What are Intestinal Parasites and Where Does My Pet Get Them?

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Intestinal parasites are worms that live in the pet’s gastrointestinal tract. Worms cause disease by robbing nutrients from the pet’s digestive system and leave internal wounds where they attach to the intestinal lining. Some major intestinal parasites are: hookworms, roundworms, whipworms, tapeworms, coccidia, and giardia. Most puppies and kittens are born with parasites or acquire them shortly after birth from nursing. If pets are exposed to contaminated areas (places where fecal matter may be or has been) or other pet waste they could ingest eggs or larvae which can develop into adult worms. Unfortunately worm eggs and larvae are in many places in the outdoor environment. All pets are susceptible to infection with internal parasites.

What are Some Symptoms of Intestinal Parasites?

Not all intestinal parasites/worms are visible in your pets stool.  Depending on the worm load of your pet there may be no recognizable signs of infection.  Overwhelming number of worms living in the intestinal tract could cause vomiting, diarrhea, anemia, pot-bellied appearance, coughing, weight loss, and even death. The best way to determine if your pet has internal parasites is to have a fecal exam performed yearly on your pet.

How Do I Protect My Family?

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  • Regular veterinary examinations and fecal testing for your pet
  • Always wash hands after handling pet or pet toys
  • Avoid contact with pet urine or feces
  • Never eat anything your pet may have licked or had in their mouth
  • Wear gloves when gardening or playing in dirt or sandboxes

Monthly deworming and heartworm preventatives are available and have been proven to be almost 100% effective if administered properly. At a minimum yearly fecal examinations can screen pets and allow for the development of a tailored deworming program.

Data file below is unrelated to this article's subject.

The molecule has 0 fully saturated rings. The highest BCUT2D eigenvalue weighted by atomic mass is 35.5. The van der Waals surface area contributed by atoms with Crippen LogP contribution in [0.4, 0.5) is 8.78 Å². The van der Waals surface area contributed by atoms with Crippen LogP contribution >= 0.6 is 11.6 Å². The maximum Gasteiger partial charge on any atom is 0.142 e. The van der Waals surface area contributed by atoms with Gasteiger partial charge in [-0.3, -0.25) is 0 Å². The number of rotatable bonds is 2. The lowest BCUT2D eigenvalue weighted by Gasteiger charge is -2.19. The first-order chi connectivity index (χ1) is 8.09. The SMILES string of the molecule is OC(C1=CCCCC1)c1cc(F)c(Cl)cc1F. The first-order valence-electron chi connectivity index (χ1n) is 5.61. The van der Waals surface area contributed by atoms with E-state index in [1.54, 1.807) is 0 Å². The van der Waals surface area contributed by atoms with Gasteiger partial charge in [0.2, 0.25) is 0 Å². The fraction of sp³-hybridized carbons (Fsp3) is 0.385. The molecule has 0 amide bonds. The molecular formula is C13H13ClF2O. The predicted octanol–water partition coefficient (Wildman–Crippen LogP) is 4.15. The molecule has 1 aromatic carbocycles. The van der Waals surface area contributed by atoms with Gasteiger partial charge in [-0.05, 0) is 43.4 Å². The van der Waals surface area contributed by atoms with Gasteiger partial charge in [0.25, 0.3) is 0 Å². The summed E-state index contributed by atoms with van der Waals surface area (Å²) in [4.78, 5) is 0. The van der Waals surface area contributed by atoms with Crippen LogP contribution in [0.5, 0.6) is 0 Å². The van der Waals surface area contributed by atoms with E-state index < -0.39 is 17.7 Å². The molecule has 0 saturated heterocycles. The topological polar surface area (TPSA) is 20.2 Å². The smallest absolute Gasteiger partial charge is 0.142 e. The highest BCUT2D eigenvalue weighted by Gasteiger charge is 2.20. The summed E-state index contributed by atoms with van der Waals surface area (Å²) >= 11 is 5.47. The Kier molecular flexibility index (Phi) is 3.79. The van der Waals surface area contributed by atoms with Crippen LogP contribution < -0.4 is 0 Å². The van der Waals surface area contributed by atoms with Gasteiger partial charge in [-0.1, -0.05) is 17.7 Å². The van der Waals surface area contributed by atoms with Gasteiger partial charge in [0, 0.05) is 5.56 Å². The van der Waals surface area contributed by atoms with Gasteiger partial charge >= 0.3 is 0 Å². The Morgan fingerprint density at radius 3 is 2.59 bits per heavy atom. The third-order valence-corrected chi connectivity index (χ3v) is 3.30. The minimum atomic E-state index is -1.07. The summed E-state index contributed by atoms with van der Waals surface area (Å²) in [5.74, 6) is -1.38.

Why Is A Fecal Exam Recommended? Why Not Just Deworm My Pet?

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Fecal flotations’ are laboratory tests in which the feces is mixed with a special solution and spun in a centrifuge. The solution causes the eggs to float upward and collect on a microscope slide placed on top of the cylinder. A fecal exams reveals which parasites, if any, that your pet has and the number. This allows for development of an effective deworming program to rid your pet of unwanted internal parasites. Certain parasites require your pet be redewormed two to three months later in order to effectively break the egg-larvae-adult cycle. Routine deworming is only recommended in puppies and kittens since they are often born with internal parasites or acquire them soon after birth.

Heat Stress and your pet!

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Warm weather is finally here in western New York! Some are rejoicing in the heat and basking in the sun’s golden warmth, while others of us are seeking shade and the air conditioned comforts of the indoors as much as possible.  During these hot summer days it is important to be mindful of our 4 legged companions as even the healthiest pets can suffer from dehydration, heat stroke and sunburn if overexposed to the heat.

Summer Safety Tips

  • Make sure there is adequate shade all day long for your dog if it is outside on a sunny, hot day.

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  • Never leave your dog in a closed vehicle on a hot day. The temperature inside a car can rise to over 100 degrees in a matter of minutes.  Heatstroke and death can occur within minutes in warm temperatures.
  • Always provide plenty of cool, fresh water.
  • Avoid strenuous exercise on extremely hot days. Take walks in the early mornings or evenings, when the sun’s heat is less intense.
  • Try to avoid prolonged exposure to hot asphalt or sand, which can burn your dog’s paws.
  • Dogs, especially those with short hair, white fur, and pink skin, can sunburn. Limit your dog’s exposure during the day and apply sunblock to his ears and nose 30 minutes before going outside.
  • Most dogs enjoy swimming, but some cannot swim, and others may hate the water. Be conscious of your dog’s preferences and skills before trying to make him swim.  Don’t let your dog overdo it; swimming is very hard work and he may tire quickly. Never leave your dog unattended in water or around a pool where they may accidentally fall in and be unable to get back out of the water.

Heatstroke

Heatstroke can be the serious and often fatal result of a dog’s prolonged exposure to excessive heat.

Early Stages:

  • Heavy panting.                                             •Rapid breathing.